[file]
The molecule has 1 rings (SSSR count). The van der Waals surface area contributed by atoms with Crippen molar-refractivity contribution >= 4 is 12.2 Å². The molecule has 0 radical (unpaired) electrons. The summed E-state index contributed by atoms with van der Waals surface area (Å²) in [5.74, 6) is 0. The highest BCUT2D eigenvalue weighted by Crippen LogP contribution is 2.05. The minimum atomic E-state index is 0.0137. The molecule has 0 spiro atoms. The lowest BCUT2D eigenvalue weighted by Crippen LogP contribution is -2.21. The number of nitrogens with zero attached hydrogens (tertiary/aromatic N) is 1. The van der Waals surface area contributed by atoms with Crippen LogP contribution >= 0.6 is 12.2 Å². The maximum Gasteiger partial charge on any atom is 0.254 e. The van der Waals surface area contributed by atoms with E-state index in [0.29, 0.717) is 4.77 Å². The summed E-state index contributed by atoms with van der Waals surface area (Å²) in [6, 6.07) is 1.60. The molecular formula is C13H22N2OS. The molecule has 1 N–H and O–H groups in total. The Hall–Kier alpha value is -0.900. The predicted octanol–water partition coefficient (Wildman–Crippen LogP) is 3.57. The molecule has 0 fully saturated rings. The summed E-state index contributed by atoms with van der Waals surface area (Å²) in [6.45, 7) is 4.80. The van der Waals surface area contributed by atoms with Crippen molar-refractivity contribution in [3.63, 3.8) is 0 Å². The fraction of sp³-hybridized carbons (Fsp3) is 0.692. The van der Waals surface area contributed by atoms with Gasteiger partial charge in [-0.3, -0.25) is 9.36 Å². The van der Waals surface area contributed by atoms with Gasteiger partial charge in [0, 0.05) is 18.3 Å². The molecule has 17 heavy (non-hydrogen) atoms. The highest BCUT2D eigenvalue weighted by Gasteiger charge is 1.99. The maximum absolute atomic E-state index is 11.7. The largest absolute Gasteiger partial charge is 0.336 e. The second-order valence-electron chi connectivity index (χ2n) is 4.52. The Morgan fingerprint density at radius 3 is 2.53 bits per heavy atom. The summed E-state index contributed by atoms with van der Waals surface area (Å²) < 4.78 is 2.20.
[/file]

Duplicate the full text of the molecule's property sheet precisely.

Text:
The molecule has 1 rings (SSSR count). The van der Waals surface area contributed by atoms with Crippen molar-refractivity contribution >= 4 is 12.2 Å². The molecule has 0 radical (unpaired) electrons. The summed E-state index contributed by atoms with van der Waals surface area (Å²) in [5.74, 6) is 0. The highest BCUT2D eigenvalue weighted by Crippen LogP contribution is 2.05. The minimum atomic E-state index is 0.0137. The molecule has 0 spiro atoms. The lowest BCUT2D eigenvalue weighted by Crippen LogP contribution is -2.21. The number of nitrogens with zero attached hydrogens (tertiary/aromatic N) is 1. The van der Waals surface area contributed by atoms with Crippen LogP contribution >= 0.6 is 12.2 Å². The maximum Gasteiger partial charge on any atom is 0.254 e. The van der Waals surface area contributed by atoms with E-state index in [0.29, 0.717) is 4.77 Å². The summed E-state index contributed by atoms with van der Waals surface area (Å²) in [6, 6.07) is 1.60. The molecular formula is C13H22N2OS. The molecule has 1 N–H and O–H groups in total. The Hall–Kier alpha value is -0.900. The predicted octanol–water partition coefficient (Wildman–Crippen LogP) is 3.57. The molecule has 0 fully saturated rings. The summed E-state index contributed by atoms with van der Waals surface area (Å²) in [6.45, 7) is 4.80. The van der Waals surface area contributed by atoms with Crippen molar-refractivity contribution in [3.63, 3.8) is 0 Å². The fraction of sp³-hybridized carbons (Fsp3) is 0.692. The van der Waals surface area contributed by atoms with Gasteiger partial charge in [-0.3, -0.25) is 9.36 Å². The van der Waals surface area contributed by atoms with Gasteiger partial charge in [0, 0.05) is 18.3 Å². The molecule has 17 heavy (non-hydrogen) atoms. The highest BCUT2D eigenvalue weighted by Gasteiger charge is 1.99. The maximum absolute atomic E-state index is 11.7. The largest absolute Gasteiger partial charge is 0.336 e. The second-order valence-electron chi connectivity index (χ2n) is 4.52. The Morgan fingerprint density at radius 3 is 2.53 bits per heavy atom. The summed E-state index contributed by atoms with van der Waals surface area (Å²) < 4.78 is 2.20.